When you or your spouse file for legal separation or divorce:

  • you can agree on how to divide your property; OR
  • the court will divide your property for you. The court might not divide the property evenly (50% for you and 50% for your spouse), although that often happens.

There are two kinds of property in a divorce:

  1. Marital Property

Marital property is property or money you got during the marriage but before:

  • the start of a divorce action; OR
  • the signing of a separation agreement. 

This property can be divided, even if only one spouse’s name is on the title. For example, if only your spouse’s name is on the deed, you would still get a share of your house's value in the divorce. Retirement plans are also marital property. Examples: pensions, IRAs, 401(k)s. The court generally divides the money earned for these plans during the marriage, but if you have a pre- or post-nuptial agreement that may decide what happens.

  1. Separate Property

Separate property is property or money that: 

  • belonged to you before the marriage OR that you got after the start of a divorce action OR after the signing of a separation agreement; OR
  • that you inherited during the marriage; OR
  • that you received as a gift from someone other than your spouse during the marriage: OR
  • that you received as a personal injury award during the marriage; OR
  • that you received in exchange for separate property or increases in value of separate property except where such increase results from contributions made by your spouse.

Separate property cannot be divided by the court. For example, the car you alone owned before marriage is separate property. In some cases, separate property can become marital property, like if you use your own money from before the marriage to buy a house for you both. 

To get ready to divide the property, make a list of all of your separate and marital property.

During the divorce, you and your spouse must report your income, your property, and your debts. If you and your spouse cannot agree on what is marital or separate property, the court will decide.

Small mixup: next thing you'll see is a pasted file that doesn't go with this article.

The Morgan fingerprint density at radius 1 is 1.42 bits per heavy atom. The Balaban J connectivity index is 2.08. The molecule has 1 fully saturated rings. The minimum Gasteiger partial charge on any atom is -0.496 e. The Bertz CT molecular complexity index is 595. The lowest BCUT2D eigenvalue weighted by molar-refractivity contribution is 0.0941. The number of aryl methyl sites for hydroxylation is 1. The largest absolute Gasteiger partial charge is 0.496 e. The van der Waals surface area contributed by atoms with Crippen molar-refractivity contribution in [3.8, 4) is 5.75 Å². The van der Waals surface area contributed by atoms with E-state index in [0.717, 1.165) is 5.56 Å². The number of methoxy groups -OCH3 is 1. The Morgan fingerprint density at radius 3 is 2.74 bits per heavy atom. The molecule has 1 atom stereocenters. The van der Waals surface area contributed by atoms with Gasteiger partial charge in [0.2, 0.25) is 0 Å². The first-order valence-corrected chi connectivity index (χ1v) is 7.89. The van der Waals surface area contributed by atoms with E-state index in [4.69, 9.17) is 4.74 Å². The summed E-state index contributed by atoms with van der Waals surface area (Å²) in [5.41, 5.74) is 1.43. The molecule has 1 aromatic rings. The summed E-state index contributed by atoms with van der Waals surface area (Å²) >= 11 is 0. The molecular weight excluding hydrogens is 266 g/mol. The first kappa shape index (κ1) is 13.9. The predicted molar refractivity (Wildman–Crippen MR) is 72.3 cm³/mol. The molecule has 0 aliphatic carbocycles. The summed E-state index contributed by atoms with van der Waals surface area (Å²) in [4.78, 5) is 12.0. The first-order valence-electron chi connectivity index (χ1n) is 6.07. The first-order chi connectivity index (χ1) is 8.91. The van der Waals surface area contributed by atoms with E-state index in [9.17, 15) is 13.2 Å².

The court decides how to divide marital property, by looking at:

  • The income and property of you and your spouse when you got married
  • How long your marriage lasted
  • The age, health, and earning potential of you and your spouse
  • Whether the parent with custody of the children needs the home or other marital property while the children are growing up
  • The loss of inheritance and pension benefits
  • The effort and contributions of a spouse in the household (for example, a homemaker sacrificing their career)

Important things to keep in mind

  • Take your name off any joint accounts you and your spouse opened. You share responsibility for debt you co-signed with your spouse. If you continue to share accounts, you share your spouse's future debts too. 
  • You can be sued if your spouse fails to pay the debts that you co-signed. Creditors can sue you even if a court order says your spouse is responsible. To protect yourself, write to creditors to ask them to close any joint accounts.
  • If you own a house, the court can give the house to you or your spouse, or order the home to be sold. The court considers how much the home is worth, the mortgage, other housing options, and more.
  • The court can delay the sale of the house for the children and the parent with custody. The court can give “exclusive occupancy rights” to the parent with custody of the children. This means the custodial parent has the right to live in the house and the other spouse must find somewhere else to live. This is usually until the children graduate high school. 
  • Exclusive occupancy rights can also be for the safety of you or your spouse during the divorce.
  • Courts can also give orders of protection, to keep a dangerous spouse away from the home.

In most cases, divorcing couples agree how to divide the property. The court will encourage you to work together. If you need help to agree with your spouse, contact a mediator before you ask the court to decide.

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Última revisión: March 28, 2024